Teens work with Born this Way Foundation

Invitation to think, act kindly toward yourself, others 21 days annually


Maya Enista Smith, executive director of the Born This Way Foundation

As a mother of two children, Maya Enista Smith always felt it was important to focus on building a kinder world for future generations. Early on, she noticed the growing stigma surrounding adolescent mental health and wished to spread awareness about the issue. Smith’s desire to make a difference led her to work in youth empowerment, including her current occupation as executive director of a nonprofit organization. Over the last 12 years, programs initiated by Smith, a Lafayette resident, have inspired Miramonte students and high schoolers worldwide to seek mental health support and aid their peers. 

Smith serves as the first executive director of the Born This Way Foundation. The foundation,  co-founded and led by popular singer Lady Gaga, supports the mental health of young adults and works with them to create a kinder world. Smith joined the foundation in August 2012. Prior to this, Smith had over a decade of experience in the civic engagement fields. As executive director, she engages in an array of projects to conduct research, build youth-focused programming, and lead effective campaigns.

“I love being executive director of Born This Way Foundation. I love it because of the people I work with, because of the mission we work towards, and because of the hope that I get from this work every day,” Smith said.

Students can visit the website bornthisway.foundation and join a global campaign pioneered by the foundation. This campaign, named #BeKind21, is an invitation to think and act kindly toward yourself and others for a period of 21 days annually, from September 1 to 21. Individuals are invited to participate and share their experience on social media using the hashtag #BeKind21.  This campaign started at Springhill Elementary School in Lafayette.

Other ways students can become involved include applying to join the foundation’s Advisory Board, where they will play a pivotal role in the planning and execution of programs, campaigns, and projects.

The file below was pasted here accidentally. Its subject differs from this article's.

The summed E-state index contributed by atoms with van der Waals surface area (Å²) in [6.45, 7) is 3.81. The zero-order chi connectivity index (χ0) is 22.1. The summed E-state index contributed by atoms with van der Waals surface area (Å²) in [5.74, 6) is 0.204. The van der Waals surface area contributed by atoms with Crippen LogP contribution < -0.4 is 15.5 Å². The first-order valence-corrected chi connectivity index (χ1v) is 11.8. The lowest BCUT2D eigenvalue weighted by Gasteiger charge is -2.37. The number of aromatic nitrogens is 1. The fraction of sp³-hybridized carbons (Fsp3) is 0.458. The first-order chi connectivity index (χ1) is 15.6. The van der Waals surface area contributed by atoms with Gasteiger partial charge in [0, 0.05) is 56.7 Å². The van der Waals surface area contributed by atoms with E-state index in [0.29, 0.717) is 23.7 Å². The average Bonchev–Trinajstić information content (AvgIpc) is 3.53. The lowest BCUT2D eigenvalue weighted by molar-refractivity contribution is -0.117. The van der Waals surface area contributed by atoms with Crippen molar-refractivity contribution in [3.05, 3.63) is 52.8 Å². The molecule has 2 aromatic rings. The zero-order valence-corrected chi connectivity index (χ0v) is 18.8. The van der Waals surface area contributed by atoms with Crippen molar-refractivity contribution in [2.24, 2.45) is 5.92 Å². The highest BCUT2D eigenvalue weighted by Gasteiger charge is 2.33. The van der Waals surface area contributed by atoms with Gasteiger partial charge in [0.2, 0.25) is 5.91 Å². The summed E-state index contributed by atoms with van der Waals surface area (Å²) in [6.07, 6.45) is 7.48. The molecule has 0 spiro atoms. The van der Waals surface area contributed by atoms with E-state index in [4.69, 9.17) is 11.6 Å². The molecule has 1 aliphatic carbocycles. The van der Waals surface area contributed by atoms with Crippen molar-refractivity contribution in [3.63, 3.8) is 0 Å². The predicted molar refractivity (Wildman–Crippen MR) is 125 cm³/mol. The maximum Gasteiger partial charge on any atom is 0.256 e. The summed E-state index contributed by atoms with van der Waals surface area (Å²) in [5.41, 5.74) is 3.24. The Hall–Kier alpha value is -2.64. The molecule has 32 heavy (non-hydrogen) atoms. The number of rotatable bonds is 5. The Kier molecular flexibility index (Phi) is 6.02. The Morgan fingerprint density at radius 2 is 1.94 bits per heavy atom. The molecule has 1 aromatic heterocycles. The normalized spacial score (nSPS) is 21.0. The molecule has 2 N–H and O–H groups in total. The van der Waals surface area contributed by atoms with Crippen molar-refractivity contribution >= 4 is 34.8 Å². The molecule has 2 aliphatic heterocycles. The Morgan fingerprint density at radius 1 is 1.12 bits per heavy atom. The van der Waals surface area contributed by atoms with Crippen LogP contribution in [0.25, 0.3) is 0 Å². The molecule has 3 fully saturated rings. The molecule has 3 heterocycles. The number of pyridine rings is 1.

The topics of mental health and wellness have become increasingly important during the pandemic. COVID-19 has brought about a complex array of new factors to the lives of teenagers. Adolescents are facing changes in routine, loss of security, and missed significant life events that all can be causes of heightened stress, anxiety, and depression. In the midst of these changes, outside support from adults is important in recognizing this uncertainty and taking steps to keep teenagers healthy. 

One way to receive support is through the Miramonte Wellness Center. The team works with the Counseling Department to support the mental health of the student community. The center is open from 8 a.m. to 4:30 p.m. every day, Monday through Friday. Students can participate in a variety of services provided such as mental health counseling, nursing services, support groups, and referrals to community agencies. Wellness services are free and welcome drop-ins. In addition to in-person support, students can find self-care tips and mental health check-ins online through the Wellness Center Instagram, @miramonte_wellness. 

“To me, mental health is just as important as physical health. Mental health does NOT mean a mental health diagnosis; rather, mental health can refer to one’s overall psychological and emotional wellness. Students can schedule time to do activities they like, find activities to release stress, or can connect with people they enjoy being with as some examples of how to promote their mental health,” Miramonte Wellness Center Coordinator Andi Nashimi said.

The Born This Way Foundation has also teamed up with the National Council for Behavioral Health to bring teen Mental Health First Aid, a program that establishes in-person training that teaches high school students about common mental health challenges and skills they need to support their own and others’ wellness. Currently, Wellness Centers are exploring the idea of implementing this program into Acalanes district schools. Although no plans are finalized, a successful partnership with the Born This Way Foundation in the future is very possible, according to Nashimi. 

“I think that the programs created by the Born This Way Foundation are super fascinating. I love that a famous singer like Lady Gaga has become so involved in destigmatizing mental health and providing resources for teens because I think it validates our feelings and recognizes issues that are often overlooked by adults,” junior Ally Smith said.